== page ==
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sweet2ndchance

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  1. In the Hands of a Child units include all the pictures and labels and such if I remember correctly. There is a science curriculum out there that is meant for many grade levels and the whole premise is lapbooking your way through science. I used to have it and I can see what the covers looked like in my head but I cannot remember the name of them. If I find it or remember it, I'll update this post. ETA: Great Science Adventures by Dinah Zike and Susan Simpson is what I was trying to remember. They call them graphic organizers but we used them as lapbook components and the 'library books' that it directs you to make we just put in the lapbook in a library pocket just made from a generic template or you can buy them.
  2. Learning to read is not linear for most children. It happens in jumps and spurts and it's more than okay to slow down or just practice what they know for a while rather than frustrate them by pushing forward when they aren't ready. They will be ready to move forward when they are ready to move forward and no sooner. I would put the book away for a while, keep practicing what she knows with games and short readers at or below her level and try moving on in the lessons again maybe in early fall. If she still isn't ready in early fall, try again around her birthday. Sooner or later, she will be cognitively ready for more lessons.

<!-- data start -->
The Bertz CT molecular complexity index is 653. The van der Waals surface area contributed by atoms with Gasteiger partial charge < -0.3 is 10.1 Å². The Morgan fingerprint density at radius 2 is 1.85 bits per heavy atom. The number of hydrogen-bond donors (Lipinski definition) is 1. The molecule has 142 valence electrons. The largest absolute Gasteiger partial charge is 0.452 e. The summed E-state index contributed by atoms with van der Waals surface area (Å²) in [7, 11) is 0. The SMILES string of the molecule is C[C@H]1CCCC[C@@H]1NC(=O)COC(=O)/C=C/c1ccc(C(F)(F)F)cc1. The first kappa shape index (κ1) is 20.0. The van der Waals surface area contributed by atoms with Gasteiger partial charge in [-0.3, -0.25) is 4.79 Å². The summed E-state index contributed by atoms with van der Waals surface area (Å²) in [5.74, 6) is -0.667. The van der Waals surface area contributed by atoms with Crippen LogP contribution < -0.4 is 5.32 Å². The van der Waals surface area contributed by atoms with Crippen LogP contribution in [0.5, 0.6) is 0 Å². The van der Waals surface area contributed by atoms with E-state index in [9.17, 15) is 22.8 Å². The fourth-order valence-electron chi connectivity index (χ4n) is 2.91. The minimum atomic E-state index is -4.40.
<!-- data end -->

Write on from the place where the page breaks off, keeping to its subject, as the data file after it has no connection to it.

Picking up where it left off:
3. If all you were looking for is free curriculum suggestions and you weren't actually looking for any input on the reality of homeschooling a special needs child as your original post suggested, there is a sticky post with a curated list of free curriculum that is out there. I know now that you aren't looking for input despite your OP but for anyone else who might happen upon this thread by searching, my intent was not to just give my opinion when it wasn't wanted. If I were asked by a friend with a special needs child, limited time and limited money for suggestions on curriculum out there, I would tell them the same things I said here. I wouldn't want to encourage a friend to do something like homeschooling without being completely real with them about the time and money it really takes to homeschool a child with special needs. By encouraging them to try something that isn't likely to work out well for them without major lifestyle changes, I would feel like I was throwing them in the deep end of the pool and I wouldn't want to do that to a friend. Sorry to rain on your parade but I felt obligated to warn you of the dark looming clouds. Having homeschooled a special needs child who also was mainstreamed in public school for part of his education and is now an adult, I felt I had valuable insight of the options available and how to advocate for special needs students and the reality of trying to educate a special needs student at home.